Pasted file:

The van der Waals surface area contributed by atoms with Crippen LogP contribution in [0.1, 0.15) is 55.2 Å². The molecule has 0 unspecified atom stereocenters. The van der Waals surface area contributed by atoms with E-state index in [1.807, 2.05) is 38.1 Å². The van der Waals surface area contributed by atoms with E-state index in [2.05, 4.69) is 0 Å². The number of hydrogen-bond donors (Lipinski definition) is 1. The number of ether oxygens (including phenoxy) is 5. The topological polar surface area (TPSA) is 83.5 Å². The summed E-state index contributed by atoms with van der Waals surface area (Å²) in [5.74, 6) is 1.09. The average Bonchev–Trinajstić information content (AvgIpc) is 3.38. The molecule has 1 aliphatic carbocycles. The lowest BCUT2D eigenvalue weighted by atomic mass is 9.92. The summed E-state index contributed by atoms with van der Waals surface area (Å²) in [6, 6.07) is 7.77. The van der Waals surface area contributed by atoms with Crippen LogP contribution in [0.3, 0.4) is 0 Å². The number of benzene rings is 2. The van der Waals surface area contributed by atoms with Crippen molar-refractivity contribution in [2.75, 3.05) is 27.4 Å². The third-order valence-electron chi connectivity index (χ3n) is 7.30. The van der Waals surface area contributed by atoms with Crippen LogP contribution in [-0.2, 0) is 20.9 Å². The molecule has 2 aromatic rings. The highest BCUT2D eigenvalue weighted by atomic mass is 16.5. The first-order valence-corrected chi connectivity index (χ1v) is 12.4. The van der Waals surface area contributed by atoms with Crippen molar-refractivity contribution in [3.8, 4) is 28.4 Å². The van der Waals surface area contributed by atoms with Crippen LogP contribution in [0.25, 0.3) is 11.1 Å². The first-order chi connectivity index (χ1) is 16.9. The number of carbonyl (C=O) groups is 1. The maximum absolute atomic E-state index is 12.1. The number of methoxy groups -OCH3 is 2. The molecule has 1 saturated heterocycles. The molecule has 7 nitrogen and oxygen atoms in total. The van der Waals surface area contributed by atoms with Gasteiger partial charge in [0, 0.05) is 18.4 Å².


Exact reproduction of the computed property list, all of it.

The van der Waals surface area contributed by atoms with Crippen LogP contribution in [0.1, 0.15) is 55.2 Å². The molecule has 0 unspecified atom stereocenters. The van der Waals surface area contributed by atoms with E-state index in [1.807, 2.05) is 38.1 Å². The van der Waals surface area contributed by atoms with E-state index in [2.05, 4.69) is 0 Å². The number of hydrogen-bond donors (Lipinski definition) is 1. The number of ether oxygens (including phenoxy) is 5. The topological polar surface area (TPSA) is 83.5 Å². The summed E-state index contributed by atoms with van der Waals surface area (Å²) in [5.74, 6) is 1.09. The average Bonchev–Trinajstić information content (AvgIpc) is 3.38. The molecule has 1 aliphatic carbocycles. The lowest BCUT2D eigenvalue weighted by atomic mass is 9.92. The summed E-state index contributed by atoms with van der Waals surface area (Å²) in [6, 6.07) is 7.77. The van der Waals surface area contributed by atoms with Crippen LogP contribution in [0.3, 0.4) is 0 Å². The number of benzene rings is 2. The van der Waals surface area contributed by atoms with Crippen molar-refractivity contribution in [2.75, 3.05) is 27.4 Å². The third-order valence-electron chi connectivity index (χ3n) is 7.30. The van der Waals surface area contributed by atoms with Crippen LogP contribution in [-0.2, 0) is 20.9 Å². The molecule has 2 aromatic rings. The highest BCUT2D eigenvalue weighted by atomic mass is 16.5. The first-order valence-corrected chi connectivity index (χ1v) is 12.4. The van der Waals surface area contributed by atoms with Crippen molar-refractivity contribution in [3.8, 4) is 28.4 Å². The van der Waals surface area contributed by atoms with Crippen LogP contribution in [0.25, 0.3) is 11.1 Å². The first-order chi connectivity index (χ1) is 16.9. The number of carbonyl (C=O) groups is 1. The maximum absolute atomic E-state index is 12.1. The number of methoxy groups -OCH3 is 2. The molecule has 1 saturated heterocycles. The molecule has 7 nitrogen and oxygen atoms in total. The van der Waals surface area contributed by atoms with Gasteiger partial charge in [0, 0.05) is 18.4 Å².